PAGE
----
Panavision (Scope) 2.35:1 1.17 x 2.0 1959 Identical to Fox CinemaScope. The current 35-mm anamorphic standard. (Yes, Fox Cinemascope came first, but we call it Panavision because the Panavision company was successful.)
Super Technirama 2.40:1 1.61 x 1.5 1959 Sleeping Beauty (1959) Same as Technirama
Ultra Panavision 70 2.76:1 2.21 x 1.25 1959 Ben Hur (1959) The same frame as Todd-AO 65 but with 1.25:1 anamorphic lenses.
Super Panavision 70 2.20:1 2.20 x 1 1959 The Big Fisherman (1959), West Wide Story (1961), 2001: A Space Odyssey (1968), Tron (1982), Hamlet (1997) Same as Todd-AO 65
Super 35 1.33:1 variable x 1 195x Titanic (1997) Also sometimes called "Super Panavision 35". A non-anamorphic 35-mm format, same as original Edison Kinetograph. TV episodes and films made for TV are shot this way. The negative does not leave room for the sound track (as with all movie film formats, the sound is recorded by separate equipment). Super-35 is transferred to video or an intermediate digital format, then in some cases transferred back to a projector-compatible film format for distribution to exhibitors. Many movies are filmed this way, and the director composes the shots with the knowledge that the film will be cropped two different ways during transfer to cinema and video formats (a sort of double soft-matting) An excellent example of this is Cameron's Titanic (1997).
Super 16 1.65:1 1.65 x 1 1971 An improved version of Kodak 16-mm and used only in cameras (not projectors). It has sprocket holes on only one side and no space is left for a sound track, allowing for a much wider image. Footage shot in super 16 is sometimes transferred to a larger format print.
Todd-AO 35 2.35:1 1.17 x 2.0 1971 Identical to Fox CinemaScope. Still seen today, because Todd-AO and Panavision are both still in business making the anamorphic lenses.
IMAX 1.43:1 1.43 x 1 1971 North Of Superior (1971) The 1.43:1 frame is sideways 70mm at 15 perfs per frame. The first format with higher resolution than Cinerama, the first to surpass the quality of Todd-AO 65, and the highest-resolution film format to date. IMAX also has up to 6 audio tracks delivered by a separate synchronized system (magnetic film like OMNIMAX, or a CD 1)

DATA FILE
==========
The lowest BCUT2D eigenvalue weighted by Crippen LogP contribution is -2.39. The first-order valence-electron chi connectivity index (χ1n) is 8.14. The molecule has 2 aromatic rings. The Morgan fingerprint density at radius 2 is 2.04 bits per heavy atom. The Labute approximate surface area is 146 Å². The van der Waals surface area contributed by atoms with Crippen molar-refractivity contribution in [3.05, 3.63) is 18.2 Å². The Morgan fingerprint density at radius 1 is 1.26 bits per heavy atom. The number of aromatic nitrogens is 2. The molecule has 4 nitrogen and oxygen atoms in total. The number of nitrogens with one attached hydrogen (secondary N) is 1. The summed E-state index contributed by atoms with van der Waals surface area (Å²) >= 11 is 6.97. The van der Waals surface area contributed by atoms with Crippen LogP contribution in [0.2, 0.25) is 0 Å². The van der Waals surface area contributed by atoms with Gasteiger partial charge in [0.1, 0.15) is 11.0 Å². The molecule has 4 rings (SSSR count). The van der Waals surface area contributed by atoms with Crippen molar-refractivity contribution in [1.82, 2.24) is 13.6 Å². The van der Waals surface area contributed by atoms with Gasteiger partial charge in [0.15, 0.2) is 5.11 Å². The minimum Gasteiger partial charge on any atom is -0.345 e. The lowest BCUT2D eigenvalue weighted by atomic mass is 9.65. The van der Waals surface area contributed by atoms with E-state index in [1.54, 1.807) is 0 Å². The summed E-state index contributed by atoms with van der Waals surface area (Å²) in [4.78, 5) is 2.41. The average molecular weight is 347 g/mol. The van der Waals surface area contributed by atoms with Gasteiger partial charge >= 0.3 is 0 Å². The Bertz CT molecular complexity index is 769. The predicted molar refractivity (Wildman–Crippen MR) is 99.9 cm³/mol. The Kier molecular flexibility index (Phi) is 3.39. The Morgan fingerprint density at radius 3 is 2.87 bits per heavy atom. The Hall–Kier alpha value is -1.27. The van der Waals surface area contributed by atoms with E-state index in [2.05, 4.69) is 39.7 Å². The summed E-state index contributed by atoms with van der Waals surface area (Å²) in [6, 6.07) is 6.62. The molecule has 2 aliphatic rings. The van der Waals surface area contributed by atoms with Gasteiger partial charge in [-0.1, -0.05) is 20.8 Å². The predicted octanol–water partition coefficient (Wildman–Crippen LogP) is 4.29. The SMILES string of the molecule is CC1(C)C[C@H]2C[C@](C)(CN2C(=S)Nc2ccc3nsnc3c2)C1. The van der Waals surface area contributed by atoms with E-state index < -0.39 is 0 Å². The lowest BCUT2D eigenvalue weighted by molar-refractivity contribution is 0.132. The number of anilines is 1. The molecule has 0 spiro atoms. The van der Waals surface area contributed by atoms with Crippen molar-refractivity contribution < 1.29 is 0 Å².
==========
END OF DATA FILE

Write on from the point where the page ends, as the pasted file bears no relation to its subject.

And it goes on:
OMNIMAX elliptical 1.43 elliptical 1.43 1973 Chronos (1985) OMNIMAX uses a fisheye lens covering 150 degrees vertical, 180 horizontal, and projected onto a dome with the projector at the center, and with the dome tilted so that it covers almost your entire field of view if you face forward and don't turn your head. The image on film is a roughly elliptical area within the IMAX frame. Normal IMAX films can also be shown in OMNIMAX domes, but the edges are distorted. For audio, OMNIMAX uses a separate 35-mm film bearing magnetic tracks.
Techniscope 2.35:1 ? ? Standard academy format but only 2 perforations high. Allows 1:2.35 photography with standard lenses of any kind. In printing, it is stretched to 4 perf. height, the print can then be treated as a Panavision (Scope) print. 1


Here are a couple of the pages I found while I was gathering this data:

Michael Rogge's brief history of film formats
Mark Baldock's table of film formats
A good article about cropping and framing issues
Cinerama 2000
(dead link: American Widescreen Museum)
(dead link: Scott Marshall's Wide Gauge Film and Video Monthly

Also, feel free to email me if you have questions or corrections.

See Also

I wrote this page about digital video compression, which also has a bit about digital video formats.


1 : Paul Samuels, private communication

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This page was written in the "embarrassingly readable" markup language RHTF, and was last updated on 2010 Jun 09. s.27